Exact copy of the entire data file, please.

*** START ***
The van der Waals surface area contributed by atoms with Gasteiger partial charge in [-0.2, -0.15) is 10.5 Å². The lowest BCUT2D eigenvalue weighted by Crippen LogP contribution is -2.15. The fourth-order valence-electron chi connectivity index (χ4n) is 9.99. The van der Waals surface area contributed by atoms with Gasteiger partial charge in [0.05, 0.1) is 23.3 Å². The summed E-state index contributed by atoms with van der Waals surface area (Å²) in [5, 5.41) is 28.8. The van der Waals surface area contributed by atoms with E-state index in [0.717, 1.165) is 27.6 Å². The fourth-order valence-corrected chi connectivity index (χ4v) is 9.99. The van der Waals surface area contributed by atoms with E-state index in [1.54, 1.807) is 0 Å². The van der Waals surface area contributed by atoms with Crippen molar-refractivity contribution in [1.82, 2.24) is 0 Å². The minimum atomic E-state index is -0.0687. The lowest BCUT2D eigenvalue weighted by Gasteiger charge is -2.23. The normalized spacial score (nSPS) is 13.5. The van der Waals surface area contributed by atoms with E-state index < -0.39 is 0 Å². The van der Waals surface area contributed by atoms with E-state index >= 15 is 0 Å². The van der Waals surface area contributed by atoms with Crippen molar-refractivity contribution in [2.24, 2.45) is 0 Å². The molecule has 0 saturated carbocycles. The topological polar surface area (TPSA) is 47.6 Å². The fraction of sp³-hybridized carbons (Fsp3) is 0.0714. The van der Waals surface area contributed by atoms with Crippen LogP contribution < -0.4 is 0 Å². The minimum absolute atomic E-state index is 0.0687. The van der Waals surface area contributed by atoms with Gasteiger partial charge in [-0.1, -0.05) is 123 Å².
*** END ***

The van der Waals surface area contributed by atoms with Gasteiger partial charge in [-0.2, -0.15) is 10.5 Å². The lowest BCUT2D eigenvalue weighted by Crippen LogP contribution is -2.15. The fourth-order valence-electron chi connectivity index (χ4n) is 9.99. The van der Waals surface area contributed by atoms with Gasteiger partial charge in [0.05, 0.1) is 23.3 Å². The summed E-state index contributed by atoms with van der Waals surface area (Å²) in [5, 5.41) is 28.8. The van der Waals surface area contributed by atoms with E-state index in [0.717, 1.165) is 27.6 Å². The fourth-order valence-corrected chi connectivity index (χ4v) is 9.99. The van der Waals surface area contributed by atoms with E-state index in [1.54, 1.807) is 0 Å². The van der Waals surface area contributed by atoms with Crippen molar-refractivity contribution in [1.82, 2.24) is 0 Å². The minimum atomic E-state index is -0.0687. The lowest BCUT2D eigenvalue weighted by Gasteiger charge is -2.23. The normalized spacial score (nSPS) is 13.5. The van der Waals surface area contributed by atoms with E-state index < -0.39 is 0 Å². The van der Waals surface area contributed by atoms with E-state index >= 15 is 0 Å². The van der Waals surface area contributed by atoms with Crippen molar-refractivity contribution in [2.24, 2.45) is 0 Å². The molecule has 0 saturated carbocycles. The topological polar surface area (TPSA) is 47.6 Å². The fraction of sp³-hybridized carbons (Fsp3) is 0.0714. The van der Waals surface area contributed by atoms with Crippen LogP contribution < -0.4 is 0 Å². The minimum absolute atomic E-state index is 0.0687. The van der Waals surface area contributed by atoms with Gasteiger partial charge in [-0.1, -0.05) is 123 Å².